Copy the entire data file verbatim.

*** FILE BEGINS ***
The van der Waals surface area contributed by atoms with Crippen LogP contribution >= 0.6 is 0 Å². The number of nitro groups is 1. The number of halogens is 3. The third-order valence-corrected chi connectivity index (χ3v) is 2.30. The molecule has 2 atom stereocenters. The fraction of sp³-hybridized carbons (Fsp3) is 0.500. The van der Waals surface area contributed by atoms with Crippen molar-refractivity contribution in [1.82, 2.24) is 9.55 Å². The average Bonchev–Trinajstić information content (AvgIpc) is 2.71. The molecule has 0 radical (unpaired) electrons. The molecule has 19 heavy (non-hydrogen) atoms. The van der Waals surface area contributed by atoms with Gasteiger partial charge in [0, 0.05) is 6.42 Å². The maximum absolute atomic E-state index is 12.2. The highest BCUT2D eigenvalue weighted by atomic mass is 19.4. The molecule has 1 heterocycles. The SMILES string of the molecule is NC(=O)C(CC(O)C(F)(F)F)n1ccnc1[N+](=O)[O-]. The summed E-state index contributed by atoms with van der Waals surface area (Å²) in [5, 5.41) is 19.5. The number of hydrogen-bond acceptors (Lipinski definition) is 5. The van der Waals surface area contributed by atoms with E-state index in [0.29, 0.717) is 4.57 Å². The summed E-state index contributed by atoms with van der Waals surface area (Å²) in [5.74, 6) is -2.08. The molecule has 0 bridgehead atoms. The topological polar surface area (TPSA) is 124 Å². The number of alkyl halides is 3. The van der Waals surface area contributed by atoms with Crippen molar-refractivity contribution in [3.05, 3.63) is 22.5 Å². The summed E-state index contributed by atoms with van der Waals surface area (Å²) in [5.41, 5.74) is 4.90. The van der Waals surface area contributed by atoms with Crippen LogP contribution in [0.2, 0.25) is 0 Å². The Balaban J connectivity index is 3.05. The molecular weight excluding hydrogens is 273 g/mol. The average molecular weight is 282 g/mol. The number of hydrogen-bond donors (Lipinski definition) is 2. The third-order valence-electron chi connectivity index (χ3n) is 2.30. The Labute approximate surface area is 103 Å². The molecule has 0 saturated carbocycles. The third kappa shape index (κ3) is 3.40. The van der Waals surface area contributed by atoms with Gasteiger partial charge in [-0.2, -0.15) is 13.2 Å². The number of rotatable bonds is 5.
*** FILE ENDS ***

The van der Waals surface area contributed by atoms with Crippen LogP contribution >= 0.6 is 0 Å². The number of nitro groups is 1. The number of halogens is 3. The third-order valence-corrected chi connectivity index (χ3v) is 2.30. The molecule has 2 atom stereocenters. The fraction of sp³-hybridized carbons (Fsp3) is 0.500. The van der Waals surface area contributed by atoms with Crippen molar-refractivity contribution in [1.82, 2.24) is 9.55 Å². The average Bonchev–Trinajstić information content (AvgIpc) is 2.71. The molecule has 0 radical (unpaired) electrons. The molecule has 19 heavy (non-hydrogen) atoms. The van der Waals surface area contributed by atoms with Gasteiger partial charge in [0, 0.05) is 6.42 Å². The maximum absolute atomic E-state index is 12.2. The highest BCUT2D eigenvalue weighted by atomic mass is 19.4. The molecule has 1 heterocycles. The SMILES string of the molecule is NC(=O)C(CC(O)C(F)(F)F)n1ccnc1[N+](=O)[O-]. The summed E-state index contributed by atoms with van der Waals surface area (Å²) in [5, 5.41) is 19.5. The number of hydrogen-bond acceptors (Lipinski definition) is 5. The van der Waals surface area contributed by atoms with E-state index in [0.29, 0.717) is 4.57 Å². The summed E-state index contributed by atoms with van der Waals surface area (Å²) in [5.74, 6) is -2.08. The molecule has 0 bridgehead atoms. The topological polar surface area (TPSA) is 124 Å². The number of alkyl halides is 3. The van der Waals surface area contributed by atoms with Crippen molar-refractivity contribution in [3.05, 3.63) is 22.5 Å². The summed E-state index contributed by atoms with van der Waals surface area (Å²) in [5.41, 5.74) is 4.90. The van der Waals surface area contributed by atoms with Crippen LogP contribution in [0.2, 0.25) is 0 Å². The Balaban J connectivity index is 3.05. The molecular weight excluding hydrogens is 273 g/mol. The average molecular weight is 282 g/mol. The number of hydrogen-bond donors (Lipinski definition) is 2. The third-order valence-electron chi connectivity index (χ3n) is 2.30. The Labute approximate surface area is 103 Å². The molecule has 0 saturated carbocycles. The third kappa shape index (κ3) is 3.40. The van der Waals surface area contributed by atoms with Gasteiger partial charge in [-0.2, -0.15) is 13.2 Å². The number of rotatable bonds is 5.